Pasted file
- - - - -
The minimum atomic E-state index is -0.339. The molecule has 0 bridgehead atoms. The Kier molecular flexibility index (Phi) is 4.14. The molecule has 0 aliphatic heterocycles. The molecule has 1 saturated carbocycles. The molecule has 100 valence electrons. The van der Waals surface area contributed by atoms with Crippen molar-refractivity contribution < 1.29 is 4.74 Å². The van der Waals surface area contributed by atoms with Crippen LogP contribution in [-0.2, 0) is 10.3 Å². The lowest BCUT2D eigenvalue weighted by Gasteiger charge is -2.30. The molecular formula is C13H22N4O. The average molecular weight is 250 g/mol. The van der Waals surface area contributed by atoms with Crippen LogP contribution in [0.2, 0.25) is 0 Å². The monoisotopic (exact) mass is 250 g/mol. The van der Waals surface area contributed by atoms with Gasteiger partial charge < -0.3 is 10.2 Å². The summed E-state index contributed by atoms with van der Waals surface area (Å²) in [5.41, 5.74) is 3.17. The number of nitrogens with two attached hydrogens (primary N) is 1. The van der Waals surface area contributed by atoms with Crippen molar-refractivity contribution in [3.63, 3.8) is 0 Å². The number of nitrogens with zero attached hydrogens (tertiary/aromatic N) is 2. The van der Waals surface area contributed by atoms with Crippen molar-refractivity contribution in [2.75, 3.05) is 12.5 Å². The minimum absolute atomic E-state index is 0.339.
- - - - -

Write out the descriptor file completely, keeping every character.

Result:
The minimum atomic E-state index is -0.339. The molecule has 0 bridgehead atoms. The Kier molecular flexibility index (Phi) is 4.14. The molecule has 0 aliphatic heterocycles. The molecule has 1 saturated carbocycles. The molecule has 100 valence electrons. The van der Waals surface area contributed by atoms with Crippen molar-refractivity contribution < 1.29 is 4.74 Å². The van der Waals surface area contributed by atoms with Crippen LogP contribution in [-0.2, 0) is 10.3 Å². The lowest BCUT2D eigenvalue weighted by Gasteiger charge is -2.30. The molecular formula is C13H22N4O. The average molecular weight is 250 g/mol. The van der Waals surface area contributed by atoms with Crippen LogP contribution in [0.2, 0.25) is 0 Å². The monoisotopic (exact) mass is 250 g/mol. The van der Waals surface area contributed by atoms with Gasteiger partial charge < -0.3 is 10.2 Å². The summed E-state index contributed by atoms with van der Waals surface area (Å²) in [5.41, 5.74) is 3.17. The number of nitrogens with two attached hydrogens (primary N) is 1. The van der Waals surface area contributed by atoms with Crippen molar-refractivity contribution in [3.63, 3.8) is 0 Å². The number of nitrogens with zero attached hydrogens (tertiary/aromatic N) is 2. The van der Waals surface area contributed by atoms with Crippen molar-refractivity contribution in [2.75, 3.05) is 12.5 Å². The minimum absolute atomic E-state index is 0.339.